A&O, Norton Rose handle World Bank group’s Togo investment

Allen & Overy (A&O) and a London team from Norton Rose have advised on a deal that sees by the World Bank’s (WB) investment arm buy shares worth $100m (£64.4m) in pan-African banking group Ecobank Transnational.

Glenn Hall
Glenn Hall

The International Finance Corporation (IFC), the private sector wing of the WB, has invested in $100m equity shares in the Togo-based bank, with the deal following a string of investments in the bank from other financial institutions and state-owned organisations.

Norton Rose acted for Ecobank, with London corporate partner Glenn Hall leading the team, while the IFC was advised by an A&O New York team and WB in-house lawyer Becher Atassi.

The investment, aimed at strengthening Ecobank’s capital base, was made by the IFC Capitalization Fund, the IFC African, Latin American and Caribbean Fund and the Africa Capitalisation Fund, all three of which are managed by IFC Asset Management. The share subscription represents a 7.2 per cent stake in the company.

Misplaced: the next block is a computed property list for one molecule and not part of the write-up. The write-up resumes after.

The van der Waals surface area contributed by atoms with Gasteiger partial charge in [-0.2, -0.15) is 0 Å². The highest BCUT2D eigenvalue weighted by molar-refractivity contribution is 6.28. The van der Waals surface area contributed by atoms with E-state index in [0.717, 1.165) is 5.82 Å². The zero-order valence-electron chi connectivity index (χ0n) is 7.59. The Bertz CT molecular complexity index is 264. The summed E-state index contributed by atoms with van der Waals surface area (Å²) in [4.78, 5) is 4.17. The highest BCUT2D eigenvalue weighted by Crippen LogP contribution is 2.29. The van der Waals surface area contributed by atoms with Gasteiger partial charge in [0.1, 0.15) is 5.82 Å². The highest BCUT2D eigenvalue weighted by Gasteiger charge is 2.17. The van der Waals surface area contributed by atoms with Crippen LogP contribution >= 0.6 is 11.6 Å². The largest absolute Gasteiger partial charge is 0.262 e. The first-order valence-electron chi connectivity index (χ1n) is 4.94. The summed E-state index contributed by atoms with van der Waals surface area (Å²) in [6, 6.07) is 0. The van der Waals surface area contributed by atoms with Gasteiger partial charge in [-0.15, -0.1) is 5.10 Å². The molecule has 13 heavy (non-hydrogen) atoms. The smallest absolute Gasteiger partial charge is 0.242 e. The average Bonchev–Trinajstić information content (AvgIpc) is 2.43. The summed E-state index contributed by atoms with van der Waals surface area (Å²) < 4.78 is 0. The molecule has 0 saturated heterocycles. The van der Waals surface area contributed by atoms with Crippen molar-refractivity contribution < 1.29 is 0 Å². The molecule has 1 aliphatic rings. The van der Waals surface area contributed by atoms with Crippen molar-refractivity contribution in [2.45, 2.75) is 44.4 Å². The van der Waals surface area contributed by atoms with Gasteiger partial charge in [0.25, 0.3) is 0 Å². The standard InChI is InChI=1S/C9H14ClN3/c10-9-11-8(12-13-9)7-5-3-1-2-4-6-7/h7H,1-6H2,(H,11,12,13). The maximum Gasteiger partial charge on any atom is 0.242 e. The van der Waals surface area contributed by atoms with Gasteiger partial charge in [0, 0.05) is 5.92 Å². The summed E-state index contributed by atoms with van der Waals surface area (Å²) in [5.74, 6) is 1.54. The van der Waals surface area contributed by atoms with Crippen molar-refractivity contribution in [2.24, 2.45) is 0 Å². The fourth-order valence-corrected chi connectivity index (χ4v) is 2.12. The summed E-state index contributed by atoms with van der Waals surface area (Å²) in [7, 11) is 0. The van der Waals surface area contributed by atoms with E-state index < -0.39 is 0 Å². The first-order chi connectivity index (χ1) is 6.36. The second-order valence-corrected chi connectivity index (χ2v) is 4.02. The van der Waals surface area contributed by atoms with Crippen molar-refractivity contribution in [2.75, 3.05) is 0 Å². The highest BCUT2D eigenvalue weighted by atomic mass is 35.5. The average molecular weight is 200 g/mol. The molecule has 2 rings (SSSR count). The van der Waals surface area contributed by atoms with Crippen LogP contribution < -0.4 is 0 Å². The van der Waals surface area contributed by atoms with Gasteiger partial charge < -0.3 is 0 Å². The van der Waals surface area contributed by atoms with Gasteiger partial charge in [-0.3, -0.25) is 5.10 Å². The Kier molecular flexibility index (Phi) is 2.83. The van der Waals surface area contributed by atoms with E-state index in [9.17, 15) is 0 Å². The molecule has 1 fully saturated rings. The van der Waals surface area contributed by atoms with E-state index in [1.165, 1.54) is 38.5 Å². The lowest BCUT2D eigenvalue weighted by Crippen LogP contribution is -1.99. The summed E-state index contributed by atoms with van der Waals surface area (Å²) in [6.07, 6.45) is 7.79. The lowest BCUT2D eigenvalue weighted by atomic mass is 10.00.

Background to this deal:

The IFC first acquired shares in Ecobank in 2009 when a $100m loan it issued was converted into a 9.2 per cent equity stake, while in June 2010 the IFC Capitalization Fund and the IFC African, Latin American and Caribbean Fund loaned the bank $150m, with half of this convertible into equity.

The deal is the latest in a fundraising programme by Ecobank under which South African bank Nedbank, South Africa’s Public Investment Corporation (PIC) and the IFC have together invested a total of $635m in the bank in the last six months. Norton Rose’s Hall, whose practice has a heavy African focus, advised the Ecobank on all three deals, with South African firm Bowman Gilfillan and Edward Nathan Sonnenbergs acting for the PIC and Nedbank respectively.

Transaction documents for Ecobank’s 2008 rights issue on the Ghana Stock Exchange, Nigerian Stock Exchange and the west African Bourse Régionale des Valeurs Mobilières show it was advised on the deal by Henry Myles-Mills of Accra-based law firm Lawfields Consulting. Reports at the time indicated it hoped to raised $2.5bn from the rights issue.

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